New York Times Editorial Board Outlines The Consequences Of States Continuing Attempts To Defund Planned Parenthood
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The New York Times editorial board drew attention to the 23 states that since July have been attempting to strip Planned Parenthood of its funding following a series of "completely bogus" and "deceptively edited" videos released by an anti-choice group whose employees were consequently indicted by a Texas grand jury. The result, the Times editorial board explained, is reduced access to essential health care and "immediate and substantial" harm "on the poorest and most vulnerable women."
Since July, the anti-choice group Center For Medical Progress (CMP) released a series of highly edited smear videos which they claimed was evidence of Planned Parenthood officials illegally selling fetal tissue and using illegal abortion methods. None of the CMP's claims of illegal activity by Planned Parenthood have borne out: investigations conducted in twelve states and by the U.S. Department Of Health and Human Services found no wrongdoing on the part of the organization. CMP's founder David Daleiden and his associate were indicted by a Houston grand jury in January for tampering with a governmental record in their campaign against Planned Parenthood.
On March 28, The New York Times editorial board explained that "Since last July, 23 states have tried various ways of cutting money" for Planned Parenthood, and "So far 11 have succeeded," inflicting "substantial and immediate" harm "on the poorest and most vulnerable women." The board noted that the ongoing legislative battles over Planned Parenthood "circle back to the decades-long crusade by conservative lawmakers to end women's access to safe and legal abortion -- and increasingly, to reduce their access to contraception." The result, they explained "is reduced access to essential health care for millions of American women":
Since last July, 23 states have tried various ways of cutting money for the organization. So far 11 have succeeded, most recently Florida, where Gov. Rick Scott on Friday signed HB 1411, a sweeping anti-abortion bill that, among many destructive provisions, prohibits Medicaid and other public funds from being used to reimburse organizations that work with abortion providers.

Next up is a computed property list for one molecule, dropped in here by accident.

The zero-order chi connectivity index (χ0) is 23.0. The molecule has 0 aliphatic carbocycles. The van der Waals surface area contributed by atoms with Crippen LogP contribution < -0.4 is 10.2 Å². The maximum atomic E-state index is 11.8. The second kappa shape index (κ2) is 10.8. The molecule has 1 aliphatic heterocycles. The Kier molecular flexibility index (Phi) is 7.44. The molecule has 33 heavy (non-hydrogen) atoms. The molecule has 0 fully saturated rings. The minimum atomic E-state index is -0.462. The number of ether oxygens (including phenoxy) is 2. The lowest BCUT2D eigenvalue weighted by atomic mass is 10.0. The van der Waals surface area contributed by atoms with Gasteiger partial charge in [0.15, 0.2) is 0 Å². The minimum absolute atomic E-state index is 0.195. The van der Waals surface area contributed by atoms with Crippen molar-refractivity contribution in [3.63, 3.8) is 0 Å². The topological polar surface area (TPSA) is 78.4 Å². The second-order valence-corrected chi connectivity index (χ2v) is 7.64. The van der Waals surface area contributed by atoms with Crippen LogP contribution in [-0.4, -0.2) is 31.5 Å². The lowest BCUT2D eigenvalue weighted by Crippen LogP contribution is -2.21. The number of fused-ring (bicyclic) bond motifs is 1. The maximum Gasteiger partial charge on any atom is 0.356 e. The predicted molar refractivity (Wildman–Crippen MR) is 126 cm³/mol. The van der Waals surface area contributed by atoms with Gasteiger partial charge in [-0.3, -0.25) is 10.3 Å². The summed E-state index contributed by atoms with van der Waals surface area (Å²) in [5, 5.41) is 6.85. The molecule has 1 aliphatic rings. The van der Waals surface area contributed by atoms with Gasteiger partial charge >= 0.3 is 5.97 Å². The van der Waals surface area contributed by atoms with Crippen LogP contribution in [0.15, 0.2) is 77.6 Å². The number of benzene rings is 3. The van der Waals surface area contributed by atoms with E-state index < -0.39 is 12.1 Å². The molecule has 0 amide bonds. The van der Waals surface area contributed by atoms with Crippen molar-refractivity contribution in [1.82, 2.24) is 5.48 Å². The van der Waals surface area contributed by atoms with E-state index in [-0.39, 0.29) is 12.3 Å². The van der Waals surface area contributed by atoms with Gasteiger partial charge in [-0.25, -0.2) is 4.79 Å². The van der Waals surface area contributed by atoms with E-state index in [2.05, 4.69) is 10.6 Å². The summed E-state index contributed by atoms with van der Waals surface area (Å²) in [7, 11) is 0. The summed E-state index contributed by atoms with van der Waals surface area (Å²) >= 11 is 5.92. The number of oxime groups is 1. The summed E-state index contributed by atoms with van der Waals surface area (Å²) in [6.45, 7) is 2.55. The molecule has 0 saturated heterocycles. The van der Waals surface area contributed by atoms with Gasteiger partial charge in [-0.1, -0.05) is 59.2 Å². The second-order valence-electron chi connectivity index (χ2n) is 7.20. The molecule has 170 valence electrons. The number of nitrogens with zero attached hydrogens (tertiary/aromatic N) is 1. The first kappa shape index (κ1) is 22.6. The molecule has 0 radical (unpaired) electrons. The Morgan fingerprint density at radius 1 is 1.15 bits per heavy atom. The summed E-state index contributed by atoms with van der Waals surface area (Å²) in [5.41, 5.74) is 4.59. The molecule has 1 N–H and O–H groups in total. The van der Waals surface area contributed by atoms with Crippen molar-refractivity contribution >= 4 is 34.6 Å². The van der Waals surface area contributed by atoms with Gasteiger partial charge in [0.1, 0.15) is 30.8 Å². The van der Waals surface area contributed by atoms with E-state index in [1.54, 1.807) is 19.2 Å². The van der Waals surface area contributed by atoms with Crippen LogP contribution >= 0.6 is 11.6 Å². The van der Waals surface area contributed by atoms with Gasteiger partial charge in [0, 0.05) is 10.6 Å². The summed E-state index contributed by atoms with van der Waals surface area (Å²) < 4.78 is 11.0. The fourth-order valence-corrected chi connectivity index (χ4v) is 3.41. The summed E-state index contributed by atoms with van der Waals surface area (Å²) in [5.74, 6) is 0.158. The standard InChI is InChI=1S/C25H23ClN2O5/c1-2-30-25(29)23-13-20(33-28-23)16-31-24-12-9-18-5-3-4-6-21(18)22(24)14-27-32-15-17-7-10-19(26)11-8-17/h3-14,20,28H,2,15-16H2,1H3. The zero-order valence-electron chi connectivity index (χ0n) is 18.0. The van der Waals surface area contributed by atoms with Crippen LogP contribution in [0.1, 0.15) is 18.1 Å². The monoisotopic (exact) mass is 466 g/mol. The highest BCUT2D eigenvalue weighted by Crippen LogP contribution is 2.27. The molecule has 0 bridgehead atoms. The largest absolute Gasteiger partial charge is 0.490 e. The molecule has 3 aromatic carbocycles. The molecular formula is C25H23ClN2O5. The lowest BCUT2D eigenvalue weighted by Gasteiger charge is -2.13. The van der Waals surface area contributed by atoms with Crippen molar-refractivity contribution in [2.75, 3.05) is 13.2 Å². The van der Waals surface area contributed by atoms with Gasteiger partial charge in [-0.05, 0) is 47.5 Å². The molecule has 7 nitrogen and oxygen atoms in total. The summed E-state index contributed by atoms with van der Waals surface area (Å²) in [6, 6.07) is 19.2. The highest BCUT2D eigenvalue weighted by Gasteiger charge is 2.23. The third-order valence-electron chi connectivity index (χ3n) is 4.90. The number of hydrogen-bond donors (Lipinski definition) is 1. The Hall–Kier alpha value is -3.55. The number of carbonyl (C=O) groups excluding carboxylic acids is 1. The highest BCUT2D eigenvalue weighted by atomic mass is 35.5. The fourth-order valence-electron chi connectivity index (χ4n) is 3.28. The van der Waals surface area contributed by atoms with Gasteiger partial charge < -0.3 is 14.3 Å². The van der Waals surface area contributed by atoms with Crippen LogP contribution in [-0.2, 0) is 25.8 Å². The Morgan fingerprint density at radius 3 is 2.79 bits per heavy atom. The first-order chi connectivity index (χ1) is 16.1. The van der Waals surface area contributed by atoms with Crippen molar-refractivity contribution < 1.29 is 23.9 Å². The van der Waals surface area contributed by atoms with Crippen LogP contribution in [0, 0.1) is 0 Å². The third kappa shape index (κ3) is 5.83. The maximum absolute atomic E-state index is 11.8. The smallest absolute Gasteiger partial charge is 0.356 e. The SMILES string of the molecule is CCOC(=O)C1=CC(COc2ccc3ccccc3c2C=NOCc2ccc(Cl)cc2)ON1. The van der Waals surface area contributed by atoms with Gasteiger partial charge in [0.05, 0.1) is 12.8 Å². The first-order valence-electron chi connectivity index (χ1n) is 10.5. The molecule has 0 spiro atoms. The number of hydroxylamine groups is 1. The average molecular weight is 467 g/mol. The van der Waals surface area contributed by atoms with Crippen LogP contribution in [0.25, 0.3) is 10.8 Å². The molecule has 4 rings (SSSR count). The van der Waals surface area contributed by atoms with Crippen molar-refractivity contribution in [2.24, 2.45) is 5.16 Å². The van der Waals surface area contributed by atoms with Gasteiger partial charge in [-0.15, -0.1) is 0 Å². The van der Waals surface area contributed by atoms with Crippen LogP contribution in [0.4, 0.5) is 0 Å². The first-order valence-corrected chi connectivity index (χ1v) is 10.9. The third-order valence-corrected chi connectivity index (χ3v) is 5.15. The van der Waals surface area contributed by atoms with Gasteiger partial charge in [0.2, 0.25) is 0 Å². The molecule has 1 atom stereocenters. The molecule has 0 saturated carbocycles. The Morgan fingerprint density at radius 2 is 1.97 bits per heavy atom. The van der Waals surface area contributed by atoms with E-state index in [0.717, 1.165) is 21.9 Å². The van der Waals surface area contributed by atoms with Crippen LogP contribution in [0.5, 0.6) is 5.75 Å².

The federal government has warned states that such efforts may be illegal, because federal law entitles Medicaid beneficiaries to receive care from any qualified provider they choose. But that hasn't stopped Republican efforts; similar laws are poised to be enacted in Arizona and Missouri in the coming days.
The harm inflicted on the poorest and most vulnerable women is substantial and immediate. Planned Parenthood provides contraceptives and other health care services, like cancer screenings and treatment for sexually transmitted diseases, to millions of women around the country; for many low-income women it is the only option. Abortions are a tiny fraction of the services Planned Parenthood clinics offer, and public money cannot be used for abortions in almost all cases anyway.
State lawmakers and governors claim that these health care needs can be easily met by other providers, like community health centers. In reality, many of these "centers" are housed in elementary schools or other facilities that are ill-equipped to handle the large number of patients who previously relied on Planned Parenthood.
All these fights, of course, circle back to the decades-long crusade by conservative lawmakers to end women's access to safe and legal abortion -- and increasingly, to reduce their access to contraception. On Thursday, Gov. Mike Pence of Indiana signed a bill that further limits reproductive services in that state, including a flatly unconstitutional ban on abortions for fetal abnormalities and a provision making doctors legally liable in such cases.
Congress may not have succeeded in hobbling Planned Parenthood, but as these state attacks gain momentum, the result is reduced access to essential health care for millions of American women.